Behold! Step 3.
Note: I have a US visa. And Indians normally need visa for Costa Rica, but this is waived off if they have a US visa. So gave scores for both the countries.
Next, I need to know how expensive it is to actually live there, even if it is for a short duration. In other words, I need to factor the cost of living.
There are countless number of indices available to compare the cost of living. There is the big mac index
, the beer price index
, and even a hemline index
which states that the height of a woman’s clothes is connected to the stock performance of the country. Good lord! Or worse, the horrible, horrible secret of the men’s underwear index
! (Even Alan Greenspan seems to know my travel secrets!)
But I needed something which lets me compare many different countries, and not just wonder about the possible future of my underwear collection. And most of the above mentioned indexes do not cover all the countries of the world. So, I use the cost of living index numbers from Numbeo
Before you crucify me for taking a crowdsourced data source, chill a little bit. I am planning a travel vacation, not a hydro-electric power plant, for christ’s sake! And yes, I did notice that the index is comparative to New York. Well, if you have better ideas specific to India, then hit me up!
Note that I take the inverse of the consumer price index, so as to keep my totals logical. So, if Brazil has a consumer price index of 55.33%, I take (100 – 55.33). Or 44.67. So that way, the higher the better.
Behold! Step 4
Maybe you are really paying attention, and hence you also noticed that I use the Groceries Price index. This is because I rarely eat outside when I travel. I always buy my own groceries, and cook. Maybe you don’t consider toast sandwiches
as cooking, but hey, its my
style of travelling, so give me a break! But on the other hand, if you prefer to eat out when travelling, you should choose the restaurant price index, which is available on numbeo too.
“Abhi, what about accommodation?”
Well, the fact is, I am a budget traveller and I mostly couchsurf
, and this also lets me meet some very interesting locals. I have made a whole travelling career out of couchsurfing, so I dont really look for accommodation costs. But if you must, you can factor the rent price index, also available on numbeo.
Simply total all of the scores you have! You get your total score per country, and then rank them.
Behold! Step 5.
So, as per the table above, although I would love to go to the United States and Japan, the consumer price index and my purchasing power there, is pushing me off from taking that decision, and heading to places where I will get the more for my Rupee. And if I go by my own method, the next 3 destinations that are on the top of my head right now, are Morocco, Kenya and Mexico.
Now, does this mean that I will never visit Japan or United States? Of course not, silly rabbit! I will play the waiting game, and wait for the purchasing power of the Rupee to increase a bit, and then make that decision. This table has to change sometime, you know.
In other words, I will wait for the Achche din!
“WTF Abhi. You are not going to compare flight costs? For Christ’s sake, a flight to Japan would be much cheaper, compared to a flight to Morocco!”
I don’t factor my flight expenses in this table, because of 2 reasons. Note that these may not apply to you:
a) I am not a vacation traveller. I travel for longer durations, and hence the cost of the flight is offset because I stay longer in a place. And moreover, I will not visit just a single country in my trip. If I spend 3 weeks in Morocco, you can be rest assured that I will find some cheap flight linking from Morocco to other African countries, and eventually end up in Kenya too. That’s like 2 birdies, for one very big stone, eh?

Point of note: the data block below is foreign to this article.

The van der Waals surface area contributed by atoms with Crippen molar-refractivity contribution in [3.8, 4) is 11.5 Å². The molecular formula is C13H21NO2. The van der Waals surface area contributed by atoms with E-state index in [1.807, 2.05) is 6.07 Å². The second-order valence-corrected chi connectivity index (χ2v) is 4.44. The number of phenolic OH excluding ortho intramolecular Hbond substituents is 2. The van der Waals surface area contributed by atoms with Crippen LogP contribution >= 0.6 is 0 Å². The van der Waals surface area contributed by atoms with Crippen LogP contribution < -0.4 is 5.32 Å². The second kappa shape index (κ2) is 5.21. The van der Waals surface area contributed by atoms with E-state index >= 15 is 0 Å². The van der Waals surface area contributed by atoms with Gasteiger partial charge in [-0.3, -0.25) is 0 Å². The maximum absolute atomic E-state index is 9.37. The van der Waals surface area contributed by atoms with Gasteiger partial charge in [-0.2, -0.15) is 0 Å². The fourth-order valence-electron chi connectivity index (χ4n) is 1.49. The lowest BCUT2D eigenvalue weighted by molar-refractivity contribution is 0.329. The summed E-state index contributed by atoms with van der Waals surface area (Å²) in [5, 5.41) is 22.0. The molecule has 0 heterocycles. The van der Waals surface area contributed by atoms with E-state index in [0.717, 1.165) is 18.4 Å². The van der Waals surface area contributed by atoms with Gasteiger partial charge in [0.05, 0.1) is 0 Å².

b) Commercial Airlines have become extremely competitive, so you are not paying more than what you are supposed to. I play around with my dates and schedule, until I find the best match for a flight.
But no, really, I don’t prefer to pinch much on my aviation expenses. Mind you, these are long-haul, intercontinental flights we are talking about. The last thing I would want, is to be stuck on a 10 hour flight with my legs feeling like they should have belonged to a 4-year old. Or having one boring newspaper to read for that whole time, and surviving on cold sandwiches which I wouldn’t feed even my enemy.
I would rather to spend on a little bit of luxury – at least, the kind that I can still afford – instead of penny-pinching too much. And then, save more money at my destination when I finally reach there. So, I prefer to optimise my tourist bucks, by choosing airlines which give me more services, without charging me a bomb for it, and helping me keep my left kidney intact.
Just like taking a premium economy seat on a lufthansa flight. You pay economy rates, yet you enjoy premium services like 50% more space, getting your food served on a china tableware, and getting high-quality onboard entertainment. Now that, my friend, is how I want to spend 10 hours on a flight.
What about you? What are your trips and tricks to make your rupee last more?
Author’s note: As I have mentioned before in this post, this is not a scientific, in-depth study of economic planning, travel planning, or any kind of planning. Its not even close. Its just my own personal way of planning my future travels. But if you are a real economist, and would like to use this method and make it better, please write to me, and I can help you with your efforts, and send you my calculation file. Similarly, if you are another budget traveller like me, who would like to give this a shot, and follow in my totally unreliable footsteps, write to me and I will give you the source file. And I will pray that I never run into you on the street.